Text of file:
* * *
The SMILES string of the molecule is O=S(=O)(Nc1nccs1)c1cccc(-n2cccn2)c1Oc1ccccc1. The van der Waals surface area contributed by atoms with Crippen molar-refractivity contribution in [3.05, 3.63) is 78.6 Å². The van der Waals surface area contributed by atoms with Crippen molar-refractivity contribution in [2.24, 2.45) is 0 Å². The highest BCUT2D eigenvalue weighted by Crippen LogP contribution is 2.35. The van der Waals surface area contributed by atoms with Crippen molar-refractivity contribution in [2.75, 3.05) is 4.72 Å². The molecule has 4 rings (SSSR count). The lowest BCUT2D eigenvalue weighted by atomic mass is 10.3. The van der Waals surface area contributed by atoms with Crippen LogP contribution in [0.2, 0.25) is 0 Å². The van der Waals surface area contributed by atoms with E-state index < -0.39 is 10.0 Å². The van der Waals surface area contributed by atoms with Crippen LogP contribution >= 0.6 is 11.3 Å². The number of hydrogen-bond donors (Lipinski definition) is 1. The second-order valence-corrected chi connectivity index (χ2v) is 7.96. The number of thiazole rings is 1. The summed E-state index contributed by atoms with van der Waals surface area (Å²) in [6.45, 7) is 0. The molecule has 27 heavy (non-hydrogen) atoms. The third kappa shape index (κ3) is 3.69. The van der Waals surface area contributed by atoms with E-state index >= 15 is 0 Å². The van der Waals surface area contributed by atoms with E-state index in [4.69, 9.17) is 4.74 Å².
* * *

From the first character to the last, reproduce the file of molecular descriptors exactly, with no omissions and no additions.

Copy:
The SMILES string of the molecule is O=S(=O)(Nc1nccs1)c1cccc(-n2cccn2)c1Oc1ccccc1. The van der Waals surface area contributed by atoms with Crippen molar-refractivity contribution in [3.05, 3.63) is 78.6 Å². The van der Waals surface area contributed by atoms with Crippen molar-refractivity contribution in [2.24, 2.45) is 0 Å². The highest BCUT2D eigenvalue weighted by Crippen LogP contribution is 2.35. The van der Waals surface area contributed by atoms with Crippen molar-refractivity contribution in [2.75, 3.05) is 4.72 Å². The molecule has 4 rings (SSSR count). The lowest BCUT2D eigenvalue weighted by atomic mass is 10.3. The van der Waals surface area contributed by atoms with Crippen LogP contribution in [0.2, 0.25) is 0 Å². The van der Waals surface area contributed by atoms with E-state index < -0.39 is 10.0 Å². The van der Waals surface area contributed by atoms with Crippen LogP contribution >= 0.6 is 11.3 Å². The number of hydrogen-bond donors (Lipinski definition) is 1. The second-order valence-corrected chi connectivity index (χ2v) is 7.96. The number of thiazole rings is 1. The summed E-state index contributed by atoms with van der Waals surface area (Å²) in [6.45, 7) is 0. The molecule has 27 heavy (non-hydrogen) atoms. The third kappa shape index (κ3) is 3.69. The van der Waals surface area contributed by atoms with E-state index >= 15 is 0 Å². The van der Waals surface area contributed by atoms with E-state index in [4.69, 9.17) is 4.74 Å².